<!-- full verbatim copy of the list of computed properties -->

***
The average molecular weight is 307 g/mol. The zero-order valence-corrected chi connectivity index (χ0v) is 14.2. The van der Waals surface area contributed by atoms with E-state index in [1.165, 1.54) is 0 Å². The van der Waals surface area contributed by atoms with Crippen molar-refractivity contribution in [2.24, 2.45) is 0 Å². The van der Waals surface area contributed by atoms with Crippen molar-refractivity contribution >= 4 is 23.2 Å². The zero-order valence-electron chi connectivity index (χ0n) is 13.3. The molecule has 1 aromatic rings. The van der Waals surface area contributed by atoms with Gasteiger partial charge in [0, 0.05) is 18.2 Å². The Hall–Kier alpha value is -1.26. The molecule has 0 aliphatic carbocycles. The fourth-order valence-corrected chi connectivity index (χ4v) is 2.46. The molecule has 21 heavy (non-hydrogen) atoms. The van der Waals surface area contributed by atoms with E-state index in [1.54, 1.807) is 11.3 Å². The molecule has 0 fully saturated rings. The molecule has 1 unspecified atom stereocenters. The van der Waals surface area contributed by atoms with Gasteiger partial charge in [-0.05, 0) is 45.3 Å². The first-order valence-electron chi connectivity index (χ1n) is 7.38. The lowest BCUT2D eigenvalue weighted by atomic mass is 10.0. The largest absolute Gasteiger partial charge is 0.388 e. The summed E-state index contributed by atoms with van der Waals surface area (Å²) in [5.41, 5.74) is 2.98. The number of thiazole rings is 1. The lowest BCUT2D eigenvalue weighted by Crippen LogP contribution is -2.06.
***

The average molecular weight is 307 g/mol. The zero-order valence-corrected chi connectivity index (χ0v) is 14.2. The van der Waals surface area contributed by atoms with E-state index in [1.165, 1.54) is 0 Å². The van der Waals surface area contributed by atoms with Crippen molar-refractivity contribution in [2.24, 2.45) is 0 Å². The van der Waals surface area contributed by atoms with Crippen molar-refractivity contribution >= 4 is 23.2 Å². The zero-order valence-electron chi connectivity index (χ0n) is 13.3. The molecule has 1 aromatic rings. The van der Waals surface area contributed by atoms with Gasteiger partial charge in [0, 0.05) is 18.2 Å². The Hall–Kier alpha value is -1.26. The molecule has 0 aliphatic carbocycles. The fourth-order valence-corrected chi connectivity index (χ4v) is 2.46. The molecule has 21 heavy (non-hydrogen) atoms. The van der Waals surface area contributed by atoms with E-state index in [1.54, 1.807) is 11.3 Å². The molecule has 0 fully saturated rings. The molecule has 1 unspecified atom stereocenters. The van der Waals surface area contributed by atoms with Gasteiger partial charge in [-0.05, 0) is 45.3 Å². The first-order valence-electron chi connectivity index (χ1n) is 7.38. The lowest BCUT2D eigenvalue weighted by atomic mass is 10.0. The largest absolute Gasteiger partial charge is 0.388 e. The summed E-state index contributed by atoms with van der Waals surface area (Å²) in [5.41, 5.74) is 2.98. The number of thiazole rings is 1. The lowest BCUT2D eigenvalue weighted by Crippen LogP contribution is -2.06.